Bride of Acacias | Performing Arts Review | Chicago Reader

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Bride of Acacias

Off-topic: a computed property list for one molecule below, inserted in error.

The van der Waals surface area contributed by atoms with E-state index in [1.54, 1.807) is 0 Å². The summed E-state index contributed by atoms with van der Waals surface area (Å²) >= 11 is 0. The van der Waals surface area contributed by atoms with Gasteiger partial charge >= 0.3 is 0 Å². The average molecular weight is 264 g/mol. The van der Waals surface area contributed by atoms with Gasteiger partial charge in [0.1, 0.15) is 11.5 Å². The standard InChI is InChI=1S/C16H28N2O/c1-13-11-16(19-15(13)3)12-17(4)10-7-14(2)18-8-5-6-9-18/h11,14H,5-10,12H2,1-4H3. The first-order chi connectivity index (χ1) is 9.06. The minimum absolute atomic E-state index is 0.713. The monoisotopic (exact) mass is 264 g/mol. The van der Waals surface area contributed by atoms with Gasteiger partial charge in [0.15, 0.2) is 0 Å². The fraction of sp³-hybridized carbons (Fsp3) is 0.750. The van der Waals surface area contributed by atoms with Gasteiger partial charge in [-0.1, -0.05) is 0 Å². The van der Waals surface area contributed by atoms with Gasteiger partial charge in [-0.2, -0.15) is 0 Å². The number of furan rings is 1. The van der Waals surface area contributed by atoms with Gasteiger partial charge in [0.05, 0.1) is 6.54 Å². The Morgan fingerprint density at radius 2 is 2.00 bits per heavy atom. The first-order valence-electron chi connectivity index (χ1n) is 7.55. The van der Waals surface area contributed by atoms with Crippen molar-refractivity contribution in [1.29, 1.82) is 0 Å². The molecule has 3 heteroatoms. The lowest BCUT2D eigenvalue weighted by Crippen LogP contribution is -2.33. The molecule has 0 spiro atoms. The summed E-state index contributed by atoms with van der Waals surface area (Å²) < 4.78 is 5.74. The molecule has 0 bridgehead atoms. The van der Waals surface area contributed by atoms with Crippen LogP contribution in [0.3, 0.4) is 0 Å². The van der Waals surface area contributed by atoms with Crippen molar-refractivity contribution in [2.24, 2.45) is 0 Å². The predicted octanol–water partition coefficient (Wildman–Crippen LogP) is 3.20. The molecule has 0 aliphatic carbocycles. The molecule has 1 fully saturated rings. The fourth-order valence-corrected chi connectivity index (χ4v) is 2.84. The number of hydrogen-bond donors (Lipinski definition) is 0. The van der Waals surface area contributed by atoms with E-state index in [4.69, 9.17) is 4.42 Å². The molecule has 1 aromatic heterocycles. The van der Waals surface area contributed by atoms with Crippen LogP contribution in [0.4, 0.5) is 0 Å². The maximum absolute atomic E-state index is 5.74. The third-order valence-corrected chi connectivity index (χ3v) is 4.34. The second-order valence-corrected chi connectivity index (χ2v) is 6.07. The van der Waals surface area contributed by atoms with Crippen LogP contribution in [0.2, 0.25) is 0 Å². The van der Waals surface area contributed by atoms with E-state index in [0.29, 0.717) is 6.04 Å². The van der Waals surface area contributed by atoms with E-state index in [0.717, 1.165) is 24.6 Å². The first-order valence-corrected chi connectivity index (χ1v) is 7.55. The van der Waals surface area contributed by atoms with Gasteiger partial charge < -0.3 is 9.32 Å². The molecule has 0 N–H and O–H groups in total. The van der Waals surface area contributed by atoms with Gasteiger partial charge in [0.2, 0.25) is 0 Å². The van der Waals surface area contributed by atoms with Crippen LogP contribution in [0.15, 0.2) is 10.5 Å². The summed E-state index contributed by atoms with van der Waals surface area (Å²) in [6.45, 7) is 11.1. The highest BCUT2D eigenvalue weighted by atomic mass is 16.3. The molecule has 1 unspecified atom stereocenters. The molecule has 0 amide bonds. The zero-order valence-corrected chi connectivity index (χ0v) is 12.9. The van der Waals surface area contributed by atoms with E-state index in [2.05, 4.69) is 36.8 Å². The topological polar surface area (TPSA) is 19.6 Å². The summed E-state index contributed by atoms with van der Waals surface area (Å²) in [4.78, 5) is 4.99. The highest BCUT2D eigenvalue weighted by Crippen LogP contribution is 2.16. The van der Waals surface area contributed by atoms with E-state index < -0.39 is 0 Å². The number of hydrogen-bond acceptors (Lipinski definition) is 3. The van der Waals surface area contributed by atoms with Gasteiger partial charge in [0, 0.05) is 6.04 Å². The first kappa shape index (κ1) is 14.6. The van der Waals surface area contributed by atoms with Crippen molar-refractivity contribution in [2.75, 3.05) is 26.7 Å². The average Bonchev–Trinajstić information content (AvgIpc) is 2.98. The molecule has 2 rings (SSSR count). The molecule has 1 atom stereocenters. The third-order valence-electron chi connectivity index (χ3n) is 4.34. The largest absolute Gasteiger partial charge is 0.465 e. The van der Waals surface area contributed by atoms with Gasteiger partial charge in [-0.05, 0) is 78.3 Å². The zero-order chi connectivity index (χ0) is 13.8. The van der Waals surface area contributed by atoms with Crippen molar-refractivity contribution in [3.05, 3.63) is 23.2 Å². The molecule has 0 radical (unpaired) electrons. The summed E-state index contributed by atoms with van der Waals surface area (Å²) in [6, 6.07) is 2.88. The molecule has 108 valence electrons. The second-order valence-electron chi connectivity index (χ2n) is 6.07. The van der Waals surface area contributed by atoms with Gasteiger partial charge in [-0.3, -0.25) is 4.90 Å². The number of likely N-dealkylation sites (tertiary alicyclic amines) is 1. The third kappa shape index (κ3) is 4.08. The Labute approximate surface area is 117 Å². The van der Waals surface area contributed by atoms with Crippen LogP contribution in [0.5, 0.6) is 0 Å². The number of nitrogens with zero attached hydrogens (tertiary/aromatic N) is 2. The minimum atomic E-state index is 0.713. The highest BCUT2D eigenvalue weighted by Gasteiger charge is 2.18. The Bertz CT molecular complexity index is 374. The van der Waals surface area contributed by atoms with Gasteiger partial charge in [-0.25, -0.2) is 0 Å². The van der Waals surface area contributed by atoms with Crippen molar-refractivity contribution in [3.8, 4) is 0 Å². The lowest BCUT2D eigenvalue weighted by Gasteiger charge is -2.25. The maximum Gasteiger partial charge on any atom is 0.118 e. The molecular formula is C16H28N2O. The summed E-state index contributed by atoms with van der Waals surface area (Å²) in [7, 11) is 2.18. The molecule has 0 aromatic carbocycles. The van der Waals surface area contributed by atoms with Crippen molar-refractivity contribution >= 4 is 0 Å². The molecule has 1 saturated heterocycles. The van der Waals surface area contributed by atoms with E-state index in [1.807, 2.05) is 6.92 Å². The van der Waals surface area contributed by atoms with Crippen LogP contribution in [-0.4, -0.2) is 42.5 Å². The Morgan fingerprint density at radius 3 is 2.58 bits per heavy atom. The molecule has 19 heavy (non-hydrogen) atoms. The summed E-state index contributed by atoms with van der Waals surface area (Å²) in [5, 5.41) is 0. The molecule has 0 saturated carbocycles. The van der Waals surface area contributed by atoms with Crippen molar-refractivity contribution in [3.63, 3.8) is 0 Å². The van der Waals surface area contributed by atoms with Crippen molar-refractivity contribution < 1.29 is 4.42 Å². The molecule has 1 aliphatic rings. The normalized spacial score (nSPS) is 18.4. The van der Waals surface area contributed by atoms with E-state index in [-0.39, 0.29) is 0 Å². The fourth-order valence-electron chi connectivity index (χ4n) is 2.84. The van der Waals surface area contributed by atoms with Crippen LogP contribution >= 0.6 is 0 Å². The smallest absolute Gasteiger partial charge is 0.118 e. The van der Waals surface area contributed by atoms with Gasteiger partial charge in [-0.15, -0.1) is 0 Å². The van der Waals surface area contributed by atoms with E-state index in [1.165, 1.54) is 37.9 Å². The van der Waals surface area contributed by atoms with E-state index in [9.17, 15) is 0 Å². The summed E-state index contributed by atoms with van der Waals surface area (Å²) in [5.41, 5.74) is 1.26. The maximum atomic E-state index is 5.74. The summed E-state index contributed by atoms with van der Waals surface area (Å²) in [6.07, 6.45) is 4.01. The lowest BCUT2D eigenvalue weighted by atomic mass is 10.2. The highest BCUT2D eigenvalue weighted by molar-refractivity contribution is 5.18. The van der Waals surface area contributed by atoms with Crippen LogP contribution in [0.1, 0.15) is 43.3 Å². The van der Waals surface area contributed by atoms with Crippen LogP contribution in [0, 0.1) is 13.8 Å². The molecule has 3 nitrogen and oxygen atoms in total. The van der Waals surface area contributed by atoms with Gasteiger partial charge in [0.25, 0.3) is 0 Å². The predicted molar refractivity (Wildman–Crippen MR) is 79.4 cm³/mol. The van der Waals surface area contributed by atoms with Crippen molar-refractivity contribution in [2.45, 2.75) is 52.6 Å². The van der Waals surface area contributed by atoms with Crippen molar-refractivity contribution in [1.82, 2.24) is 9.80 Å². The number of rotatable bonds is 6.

Before seeing Ezzat Goushegir's play, read up on Iranian poet and filmmaker Forugh Farrokhzad. Otherwise it may prove difficult to follow the tidbits in this one-woman biographical show, presented as unfinished thoughts hindered by sudden transitions. Set in 1950s Iran and 1960s Germany and incorporating translations of Farrokhzad's poetry as dialogue and, less effectively, in voice-over, the play is more successful at capturing the unconventional poet's strong personality than the details of her life, delving into Farrokhzad's sadness, sensuality, and longing for both freedom and love. Under Dana Friedman's direction, Jenn SavaRyan is intense and infinitely changeable. She's even effective at seducing a telephone or pleading with an empty chair as if they were lovers or angry husbands. Through 6/11: Thu-Sat 8 PM, Sun 3 PM, Chopin Theatre, 1543 W. Division, 773-828-4444, $15-$25.

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